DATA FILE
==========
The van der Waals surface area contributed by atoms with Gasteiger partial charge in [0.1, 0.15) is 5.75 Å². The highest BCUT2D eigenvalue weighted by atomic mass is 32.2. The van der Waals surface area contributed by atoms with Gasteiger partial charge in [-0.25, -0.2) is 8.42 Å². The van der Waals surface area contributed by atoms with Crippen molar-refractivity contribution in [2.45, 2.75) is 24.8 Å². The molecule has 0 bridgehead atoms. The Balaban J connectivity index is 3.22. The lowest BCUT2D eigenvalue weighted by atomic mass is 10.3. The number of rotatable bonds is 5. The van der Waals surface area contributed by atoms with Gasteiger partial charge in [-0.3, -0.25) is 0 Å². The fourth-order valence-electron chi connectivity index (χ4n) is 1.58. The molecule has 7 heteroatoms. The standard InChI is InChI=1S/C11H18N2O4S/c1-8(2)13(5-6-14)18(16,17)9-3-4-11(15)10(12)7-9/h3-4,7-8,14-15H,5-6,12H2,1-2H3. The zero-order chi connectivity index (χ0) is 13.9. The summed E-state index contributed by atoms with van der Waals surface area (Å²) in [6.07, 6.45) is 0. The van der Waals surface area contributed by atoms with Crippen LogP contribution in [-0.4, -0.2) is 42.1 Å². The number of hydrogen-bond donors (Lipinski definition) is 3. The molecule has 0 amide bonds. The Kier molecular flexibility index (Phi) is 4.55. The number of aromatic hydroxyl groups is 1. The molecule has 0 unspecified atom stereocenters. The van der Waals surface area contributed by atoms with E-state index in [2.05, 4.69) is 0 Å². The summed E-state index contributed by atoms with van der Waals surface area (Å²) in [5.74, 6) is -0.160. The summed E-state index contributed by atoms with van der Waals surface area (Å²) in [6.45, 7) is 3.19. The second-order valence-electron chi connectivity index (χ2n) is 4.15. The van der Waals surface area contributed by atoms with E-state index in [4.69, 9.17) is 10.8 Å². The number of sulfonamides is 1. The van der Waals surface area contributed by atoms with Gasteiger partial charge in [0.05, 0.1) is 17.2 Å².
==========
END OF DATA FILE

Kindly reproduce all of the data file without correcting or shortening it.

The van der Waals surface area contributed by atoms with Gasteiger partial charge in [0.1, 0.15) is 5.75 Å². The highest BCUT2D eigenvalue weighted by atomic mass is 32.2. The van der Waals surface area contributed by atoms with Gasteiger partial charge in [-0.25, -0.2) is 8.42 Å². The van der Waals surface area contributed by atoms with Crippen molar-refractivity contribution in [2.45, 2.75) is 24.8 Å². The molecule has 0 bridgehead atoms. The Balaban J connectivity index is 3.22. The lowest BCUT2D eigenvalue weighted by atomic mass is 10.3. The number of rotatable bonds is 5. The van der Waals surface area contributed by atoms with Gasteiger partial charge in [-0.3, -0.25) is 0 Å². The fourth-order valence-electron chi connectivity index (χ4n) is 1.58. The molecule has 7 heteroatoms. The standard InChI is InChI=1S/C11H18N2O4S/c1-8(2)13(5-6-14)18(16,17)9-3-4-11(15)10(12)7-9/h3-4,7-8,14-15H,5-6,12H2,1-2H3. The zero-order chi connectivity index (χ0) is 13.9. The summed E-state index contributed by atoms with van der Waals surface area (Å²) in [6.07, 6.45) is 0. The van der Waals surface area contributed by atoms with Crippen LogP contribution in [-0.4, -0.2) is 42.1 Å². The number of hydrogen-bond donors (Lipinski definition) is 3. The molecule has 0 amide bonds. The Kier molecular flexibility index (Phi) is 4.55. The number of aromatic hydroxyl groups is 1. The molecule has 0 unspecified atom stereocenters. The van der Waals surface area contributed by atoms with E-state index in [2.05, 4.69) is 0 Å². The summed E-state index contributed by atoms with van der Waals surface area (Å²) in [5.74, 6) is -0.160. The summed E-state index contributed by atoms with van der Waals surface area (Å²) in [6.45, 7) is 3.19. The second-order valence-electron chi connectivity index (χ2n) is 4.15. The van der Waals surface area contributed by atoms with E-state index in [4.69, 9.17) is 10.8 Å². The number of sulfonamides is 1. The van der Waals surface area contributed by atoms with Gasteiger partial charge in [0.05, 0.1) is 17.2 Å².